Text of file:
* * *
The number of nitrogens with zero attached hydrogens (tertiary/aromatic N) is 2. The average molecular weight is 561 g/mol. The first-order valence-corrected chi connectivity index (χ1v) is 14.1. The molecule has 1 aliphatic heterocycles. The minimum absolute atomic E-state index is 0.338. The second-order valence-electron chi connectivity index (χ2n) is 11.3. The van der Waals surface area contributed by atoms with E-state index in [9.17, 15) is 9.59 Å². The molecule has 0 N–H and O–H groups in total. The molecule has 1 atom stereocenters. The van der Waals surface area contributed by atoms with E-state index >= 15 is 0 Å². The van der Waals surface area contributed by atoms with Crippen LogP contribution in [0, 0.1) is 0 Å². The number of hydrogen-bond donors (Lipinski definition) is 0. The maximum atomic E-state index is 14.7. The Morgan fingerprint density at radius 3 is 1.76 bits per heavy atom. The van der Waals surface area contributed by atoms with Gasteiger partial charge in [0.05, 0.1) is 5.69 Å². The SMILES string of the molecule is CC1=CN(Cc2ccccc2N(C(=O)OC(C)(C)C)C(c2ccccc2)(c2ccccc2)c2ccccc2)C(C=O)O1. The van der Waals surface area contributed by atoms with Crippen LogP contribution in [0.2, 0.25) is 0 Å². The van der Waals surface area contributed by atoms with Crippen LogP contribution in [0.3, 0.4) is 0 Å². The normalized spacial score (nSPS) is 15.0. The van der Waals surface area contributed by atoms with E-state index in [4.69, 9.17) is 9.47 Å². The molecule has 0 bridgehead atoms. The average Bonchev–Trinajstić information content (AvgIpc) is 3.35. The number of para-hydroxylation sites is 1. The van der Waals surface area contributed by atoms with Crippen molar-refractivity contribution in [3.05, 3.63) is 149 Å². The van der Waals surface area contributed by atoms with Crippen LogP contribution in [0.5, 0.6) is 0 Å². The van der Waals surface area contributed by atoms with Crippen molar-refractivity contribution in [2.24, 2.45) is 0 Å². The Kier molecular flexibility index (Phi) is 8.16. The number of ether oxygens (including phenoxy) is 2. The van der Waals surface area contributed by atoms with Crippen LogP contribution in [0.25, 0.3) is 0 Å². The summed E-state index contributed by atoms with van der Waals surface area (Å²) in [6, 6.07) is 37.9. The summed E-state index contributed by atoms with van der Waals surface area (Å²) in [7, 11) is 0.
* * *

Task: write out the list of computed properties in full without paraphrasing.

The number of nitrogens with zero attached hydrogens (tertiary/aromatic N) is 2. The average molecular weight is 561 g/mol. The first-order valence-corrected chi connectivity index (χ1v) is 14.1. The molecule has 1 aliphatic heterocycles. The minimum absolute atomic E-state index is 0.338. The second-order valence-electron chi connectivity index (χ2n) is 11.3. The van der Waals surface area contributed by atoms with E-state index in [9.17, 15) is 9.59 Å². The molecule has 0 N–H and O–H groups in total. The molecule has 1 atom stereocenters. The van der Waals surface area contributed by atoms with E-state index >= 15 is 0 Å². The van der Waals surface area contributed by atoms with Crippen LogP contribution in [0, 0.1) is 0 Å². The number of hydrogen-bond donors (Lipinski definition) is 0. The maximum atomic E-state index is 14.7. The Morgan fingerprint density at radius 3 is 1.76 bits per heavy atom. The van der Waals surface area contributed by atoms with Gasteiger partial charge in [0.05, 0.1) is 5.69 Å². The SMILES string of the molecule is CC1=CN(Cc2ccccc2N(C(=O)OC(C)(C)C)C(c2ccccc2)(c2ccccc2)c2ccccc2)C(C=O)O1. The van der Waals surface area contributed by atoms with Crippen LogP contribution in [0.2, 0.25) is 0 Å². The van der Waals surface area contributed by atoms with Crippen LogP contribution in [0.3, 0.4) is 0 Å². The normalized spacial score (nSPS) is 15.0. The van der Waals surface area contributed by atoms with E-state index in [4.69, 9.17) is 9.47 Å². The molecule has 0 bridgehead atoms. The average Bonchev–Trinajstić information content (AvgIpc) is 3.35. The number of para-hydroxylation sites is 1. The van der Waals surface area contributed by atoms with Crippen molar-refractivity contribution in [3.05, 3.63) is 149 Å². The van der Waals surface area contributed by atoms with Crippen LogP contribution in [0.5, 0.6) is 0 Å². The van der Waals surface area contributed by atoms with Crippen molar-refractivity contribution in [2.24, 2.45) is 0 Å². The Kier molecular flexibility index (Phi) is 8.16. The number of ether oxygens (including phenoxy) is 2. The van der Waals surface area contributed by atoms with Crippen LogP contribution in [0.25, 0.3) is 0 Å². The summed E-state index contributed by atoms with van der Waals surface area (Å²) in [6, 6.07) is 37.9. The summed E-state index contributed by atoms with van der Waals surface area (Å²) in [7, 11) is 0.